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50 Cards in this Set

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How can you differentiate radial nerve paralysis from brachial plexus paralysis?
Can pinch paw in autonomous zones and map out where sensory nerves are lost
-if can flex elbow musculocutaneous n is intact
-if no sensation below elbow all the way around= brachial plexus
What does it mean if an animal is desensitized right near the scapula at C6?
Rootlet evulsion= hopeless prognosis
True or false. The horse does not have a radial nerve autonomus zone.
True
How can you tell if musculocutaneous n is intact?
Animal can flex elbow
A dog has a very prominent zygomatic arch and the temporalis muscle is atorphied, what's the most likely diagnosis?
Cranial nerve V
What nerves innervate the eye?
CN3,4,6
-if cross eyed and then touch the eyeball and it doesn't pull back= CN 6 damaged
What is horner's syndrome? Causes?
Loss of sympathetic innervation to the eye
-can occur w/ brachial plexus problem, retrobulbar abscess, middle ear infection
What are the clinical signs of Horner's syndrome?
Eyelid up, dilated pupil, eye sits back in socket
What is the definition of a seizure?
An uncontrolled synchronous discharge of neurons
What part of the brain initiates seizures?
Prosencephalon
What do you call seizures that have a tendency to recur?
epilepsy
-idiopathic epilepsy if can't find lesion anywhere
What are prodomal signs? What are the post-icteral signs of a seizure?
Prodomal signs-means know seizure is coming
Post-icteral signs: dazed, may last up to an our
What are 4 changes in environment that alter the seizure threshold?
1) Structure of dendritic zones and their synapses
2) Nerve lipoprotein membrane and ionic channels
3) Electrolyte availability
-Na, Cl, Ca, K
4) Neurotransmitter concentration
What are 3 excitatory transmitters that can affect seizure threshold? 4 Inhibitory transmitters?
Excitatory: glutamate, aspartate, acetylcholine
Inhibitory: GABA, glycine, taurine and Nepi
What is a focal seizure?
Non-clinical discharge of small number of neuron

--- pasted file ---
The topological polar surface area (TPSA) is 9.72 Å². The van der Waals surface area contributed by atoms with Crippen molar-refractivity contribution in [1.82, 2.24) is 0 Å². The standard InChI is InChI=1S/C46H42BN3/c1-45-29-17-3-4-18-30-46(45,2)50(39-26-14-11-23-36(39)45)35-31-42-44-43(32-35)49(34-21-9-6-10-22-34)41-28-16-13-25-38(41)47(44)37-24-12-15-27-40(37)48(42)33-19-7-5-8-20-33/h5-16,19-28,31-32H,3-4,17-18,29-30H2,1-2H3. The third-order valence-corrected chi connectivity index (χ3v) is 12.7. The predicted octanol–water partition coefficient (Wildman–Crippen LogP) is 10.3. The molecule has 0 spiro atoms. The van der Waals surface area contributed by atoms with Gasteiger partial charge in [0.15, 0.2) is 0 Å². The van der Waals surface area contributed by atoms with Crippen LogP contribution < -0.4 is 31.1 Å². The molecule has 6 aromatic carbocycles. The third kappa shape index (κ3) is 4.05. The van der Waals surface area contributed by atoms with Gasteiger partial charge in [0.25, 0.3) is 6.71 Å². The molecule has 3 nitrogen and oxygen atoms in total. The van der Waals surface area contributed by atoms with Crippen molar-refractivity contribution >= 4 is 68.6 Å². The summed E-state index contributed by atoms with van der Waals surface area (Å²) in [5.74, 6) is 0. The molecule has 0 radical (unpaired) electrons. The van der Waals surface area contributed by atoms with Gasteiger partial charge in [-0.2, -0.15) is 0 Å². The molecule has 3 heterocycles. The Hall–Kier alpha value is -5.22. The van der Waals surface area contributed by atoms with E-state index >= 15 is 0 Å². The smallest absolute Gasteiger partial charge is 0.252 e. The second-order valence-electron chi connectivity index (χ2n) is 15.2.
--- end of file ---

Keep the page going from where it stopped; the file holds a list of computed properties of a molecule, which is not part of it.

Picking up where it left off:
-seen on EEG w/ no spread
What is a partial seizure? Signs?
-Animal awake
-episodic tremors, head turning, limb flexion
-Facial muscle twitches, head & neck sporadic myoclonus
Why do partial seizures localize laterally usually from OPPOSITE motor cortex?
**Because motor activity crosses before getting to LMNs
What is a complex partial seizure?
Behavioral abnormalities present= psychomotor seizures
-full blown seizure
-behavior change= limbic system
What are the signs of a complex partial seizure?
-staring into space; maniacal running
-tail chasing; flank biting, fly or light biting
-abnormal aggression or rage
-brief loss of consciousness
-may go on to generalized seizure
What is the most common form of seizures?
Generalized= "grand mal" seizure
What are the clinical signs of a grand mal seizure?
-loss of consciousness
-tonic contraction of antigravity muscles w/ apnea
-jaw clinching or chewing movements
-recumbency w/ tonic/ clonic muscle activity (running movements)
-dilated +/- urinary & fecal excretions
How long do grand-mal seizures last?
30 s--> 3 minutes
-post-icteral depression/ blindness --> recovery 1 hr
What are 8 extracranial cases of seizures?
1) Hypoglycemia
-beta cell neoplasm
2) Hepatic encephalopathy
-young dugs= PSS
-any severe acquired liver dz
3) Electrolyte disorder
4) Chronic uremia
5) Hypoxia
6) Hyperlipidemia
7) Hyperthermia
8) Intestinal parasites in puppies
What are 5 intracranial causes?
1) Malformation
2) injury